This may be more widespread but I have not heard of it outside of my own garden. It is not something one normally speaks of and those who practice this rarefied form of gardening rarely admit to it.
It would appear not to be contagious as I have been unaffected though it has been part of my wife’s life for at least thirty years. On the first number of occasions when I came on her doing her coffee pot gardening I feared that she might not be well. I would come on her in a – I was going to say “distracted state” but that would imply a state of upset when, in fact, she would be very perfectly at peace and perfectly contented. She would exhibit signs of having “lost time” but not in any way which caused her upset; more that she was in a state of mind where time was of no consequence. Since those early days when it came as a surprise I have come to understand it as a time of engrossment, relaxation and of oneness with the garden and its plants.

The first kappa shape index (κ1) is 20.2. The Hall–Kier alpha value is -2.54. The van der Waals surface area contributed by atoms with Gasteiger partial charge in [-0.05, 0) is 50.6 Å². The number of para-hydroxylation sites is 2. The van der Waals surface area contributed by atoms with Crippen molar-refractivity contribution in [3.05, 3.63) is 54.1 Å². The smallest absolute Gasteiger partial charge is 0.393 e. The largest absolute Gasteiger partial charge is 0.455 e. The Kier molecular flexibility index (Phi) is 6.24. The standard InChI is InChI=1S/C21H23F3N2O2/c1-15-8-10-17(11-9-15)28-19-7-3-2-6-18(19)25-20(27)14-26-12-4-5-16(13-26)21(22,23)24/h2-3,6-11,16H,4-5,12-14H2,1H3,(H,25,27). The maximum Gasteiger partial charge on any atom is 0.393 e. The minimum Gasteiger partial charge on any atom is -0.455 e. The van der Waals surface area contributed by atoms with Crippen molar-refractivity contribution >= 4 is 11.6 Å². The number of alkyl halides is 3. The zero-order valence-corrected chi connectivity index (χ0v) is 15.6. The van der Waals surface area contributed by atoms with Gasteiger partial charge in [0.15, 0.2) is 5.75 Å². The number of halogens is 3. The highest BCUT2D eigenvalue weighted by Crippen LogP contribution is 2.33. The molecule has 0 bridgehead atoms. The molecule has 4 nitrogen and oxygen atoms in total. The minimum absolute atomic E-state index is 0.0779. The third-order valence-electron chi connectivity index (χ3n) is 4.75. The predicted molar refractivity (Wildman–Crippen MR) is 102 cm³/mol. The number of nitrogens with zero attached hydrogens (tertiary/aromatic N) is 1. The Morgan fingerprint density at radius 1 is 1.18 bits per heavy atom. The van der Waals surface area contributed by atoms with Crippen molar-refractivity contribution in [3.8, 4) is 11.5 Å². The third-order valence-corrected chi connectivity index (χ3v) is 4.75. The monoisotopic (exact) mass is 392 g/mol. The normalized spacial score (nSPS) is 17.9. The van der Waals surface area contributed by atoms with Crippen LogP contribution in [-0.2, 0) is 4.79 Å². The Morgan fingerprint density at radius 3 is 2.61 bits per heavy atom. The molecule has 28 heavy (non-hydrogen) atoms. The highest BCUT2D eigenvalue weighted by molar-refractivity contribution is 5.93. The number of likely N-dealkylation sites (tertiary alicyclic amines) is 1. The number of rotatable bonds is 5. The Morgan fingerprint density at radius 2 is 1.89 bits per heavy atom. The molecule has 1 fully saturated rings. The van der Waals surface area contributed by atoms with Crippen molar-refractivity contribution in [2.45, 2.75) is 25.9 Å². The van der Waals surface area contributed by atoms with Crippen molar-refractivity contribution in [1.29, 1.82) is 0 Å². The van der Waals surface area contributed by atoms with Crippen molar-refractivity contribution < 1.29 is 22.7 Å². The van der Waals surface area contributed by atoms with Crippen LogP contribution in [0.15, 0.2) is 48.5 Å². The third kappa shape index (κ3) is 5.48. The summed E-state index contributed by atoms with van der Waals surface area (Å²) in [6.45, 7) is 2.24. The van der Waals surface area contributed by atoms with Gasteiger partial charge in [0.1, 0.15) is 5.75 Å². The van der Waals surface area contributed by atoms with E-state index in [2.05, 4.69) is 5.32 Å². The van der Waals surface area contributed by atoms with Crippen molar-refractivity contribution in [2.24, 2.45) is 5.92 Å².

As I am now at home, retired, I am a distraction and she has had less opportunities for her coffee pot gardening and she has missed it, I believe. In recent weeks she suggested I go and do the weekly shopping on my own and I now realise this is to give her time to do her “thing”.
In her earliest days of coffee pot gardening she would see me off to work and take the coffee pot to empty the grinds under whichever plant she though would most benefit from this tasty mulch. I would return in late afternoon and find her still in the garden, still in her nightdress, lost to the world and totally engrossed – “I stopped for a minute to deadhead the roses and wandered along.”
There have been incidents of hiding among the shrubs, of lying on the ground among the plants when she has been surprised by the postman or some other visitor and I’m sure friends have been puzzled to find the house door wide open and nobody in sight, of shouting her name and receiving no response. I’m sure several were not only puzzled but worried over the years but it never stopped her and I certainly won’t!